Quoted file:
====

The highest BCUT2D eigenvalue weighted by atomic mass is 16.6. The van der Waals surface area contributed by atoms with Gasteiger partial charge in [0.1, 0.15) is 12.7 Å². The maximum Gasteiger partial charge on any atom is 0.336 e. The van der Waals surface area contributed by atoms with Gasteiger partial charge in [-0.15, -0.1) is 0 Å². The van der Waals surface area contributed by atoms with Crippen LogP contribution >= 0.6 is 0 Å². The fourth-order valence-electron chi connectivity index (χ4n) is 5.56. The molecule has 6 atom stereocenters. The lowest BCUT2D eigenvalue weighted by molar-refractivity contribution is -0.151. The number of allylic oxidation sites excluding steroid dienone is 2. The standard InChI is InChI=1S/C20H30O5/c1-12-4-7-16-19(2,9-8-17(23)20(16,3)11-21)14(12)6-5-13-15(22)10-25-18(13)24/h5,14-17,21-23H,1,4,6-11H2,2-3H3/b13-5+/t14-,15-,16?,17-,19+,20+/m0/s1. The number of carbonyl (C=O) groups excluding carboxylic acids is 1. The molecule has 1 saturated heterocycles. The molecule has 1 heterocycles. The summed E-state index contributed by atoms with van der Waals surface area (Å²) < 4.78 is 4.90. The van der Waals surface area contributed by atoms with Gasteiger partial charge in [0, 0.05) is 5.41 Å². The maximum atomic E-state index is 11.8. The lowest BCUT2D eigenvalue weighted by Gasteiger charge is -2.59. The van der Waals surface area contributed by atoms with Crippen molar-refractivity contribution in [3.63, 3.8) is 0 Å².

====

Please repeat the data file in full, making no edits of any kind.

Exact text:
The highest BCUT2D eigenvalue weighted by atomic mass is 16.6. The van der Waals surface area contributed by atoms with Gasteiger partial charge in [0.1, 0.15) is 12.7 Å². The maximum Gasteiger partial charge on any atom is 0.336 e. The van der Waals surface area contributed by atoms with Gasteiger partial charge in [-0.15, -0.1) is 0 Å². The van der Waals surface area contributed by atoms with Crippen LogP contribution >= 0.6 is 0 Å². The fourth-order valence-electron chi connectivity index (χ4n) is 5.56. The molecule has 6 atom stereocenters. The lowest BCUT2D eigenvalue weighted by molar-refractivity contribution is -0.151. The number of allylic oxidation sites excluding steroid dienone is 2. The standard InChI is InChI=1S/C20H30O5/c1-12-4-7-16-19(2,9-8-17(23)20(16,3)11-21)14(12)6-5-13-15(22)10-25-18(13)24/h5,14-17,21-23H,1,4,6-11H2,2-3H3/b13-5+/t14-,15-,16?,17-,19+,20+/m0/s1. The number of carbonyl (C=O) groups excluding carboxylic acids is 1. The molecule has 1 saturated heterocycles. The molecule has 1 heterocycles. The summed E-state index contributed by atoms with van der Waals surface area (Å²) < 4.78 is 4.90. The van der Waals surface area contributed by atoms with Gasteiger partial charge in [0, 0.05) is 5.41 Å². The maximum atomic E-state index is 11.8. The lowest BCUT2D eigenvalue weighted by Gasteiger charge is -2.59. The van der Waals surface area contributed by atoms with Crippen molar-refractivity contribution in [3.63, 3.8) is 0 Å².